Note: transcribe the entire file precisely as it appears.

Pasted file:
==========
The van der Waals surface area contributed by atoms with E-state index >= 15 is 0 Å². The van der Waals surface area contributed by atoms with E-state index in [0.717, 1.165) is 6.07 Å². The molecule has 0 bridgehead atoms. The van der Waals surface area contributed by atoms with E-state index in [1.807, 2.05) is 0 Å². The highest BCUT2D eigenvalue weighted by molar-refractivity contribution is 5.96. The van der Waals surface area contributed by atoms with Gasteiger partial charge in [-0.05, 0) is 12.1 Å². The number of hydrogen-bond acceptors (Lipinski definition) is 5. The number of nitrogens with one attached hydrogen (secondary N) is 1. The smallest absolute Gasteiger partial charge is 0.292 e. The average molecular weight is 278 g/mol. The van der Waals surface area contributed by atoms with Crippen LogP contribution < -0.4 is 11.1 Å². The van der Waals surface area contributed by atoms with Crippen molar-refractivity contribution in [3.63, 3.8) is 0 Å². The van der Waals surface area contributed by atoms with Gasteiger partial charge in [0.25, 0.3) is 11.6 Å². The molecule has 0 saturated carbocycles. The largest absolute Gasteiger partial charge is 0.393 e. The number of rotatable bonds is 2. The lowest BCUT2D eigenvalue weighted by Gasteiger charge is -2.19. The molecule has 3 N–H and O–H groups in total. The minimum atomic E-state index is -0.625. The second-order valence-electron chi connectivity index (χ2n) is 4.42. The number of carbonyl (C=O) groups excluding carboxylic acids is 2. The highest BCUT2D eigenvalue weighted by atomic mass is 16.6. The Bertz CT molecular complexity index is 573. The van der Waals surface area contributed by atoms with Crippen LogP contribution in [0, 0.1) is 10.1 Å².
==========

The van der Waals surface area contributed by atoms with E-state index >= 15 is 0 Å². The van der Waals surface area contributed by atoms with E-state index in [0.717, 1.165) is 6.07 Å². The molecule has 0 bridgehead atoms. The van der Waals surface area contributed by atoms with E-state index in [1.807, 2.05) is 0 Å². The highest BCUT2D eigenvalue weighted by molar-refractivity contribution is 5.96. The van der Waals surface area contributed by atoms with Gasteiger partial charge in [-0.05, 0) is 12.1 Å². The number of hydrogen-bond acceptors (Lipinski definition) is 5. The number of nitrogens with one attached hydrogen (secondary N) is 1. The smallest absolute Gasteiger partial charge is 0.292 e. The average molecular weight is 278 g/mol. The van der Waals surface area contributed by atoms with Crippen LogP contribution < -0.4 is 11.1 Å². The van der Waals surface area contributed by atoms with Crippen molar-refractivity contribution in [3.63, 3.8) is 0 Å². The van der Waals surface area contributed by atoms with Gasteiger partial charge in [0.25, 0.3) is 11.6 Å². The molecule has 0 saturated carbocycles. The largest absolute Gasteiger partial charge is 0.393 e. The number of rotatable bonds is 2. The lowest BCUT2D eigenvalue weighted by Gasteiger charge is -2.19. The molecule has 3 N–H and O–H groups in total. The minimum atomic E-state index is -0.625. The second-order valence-electron chi connectivity index (χ2n) is 4.42. The number of carbonyl (C=O) groups excluding carboxylic acids is 2. The highest BCUT2D eigenvalue weighted by atomic mass is 16.6. The Bertz CT molecular complexity index is 573. The van der Waals surface area contributed by atoms with Crippen LogP contribution in [0, 0.1) is 10.1 Å².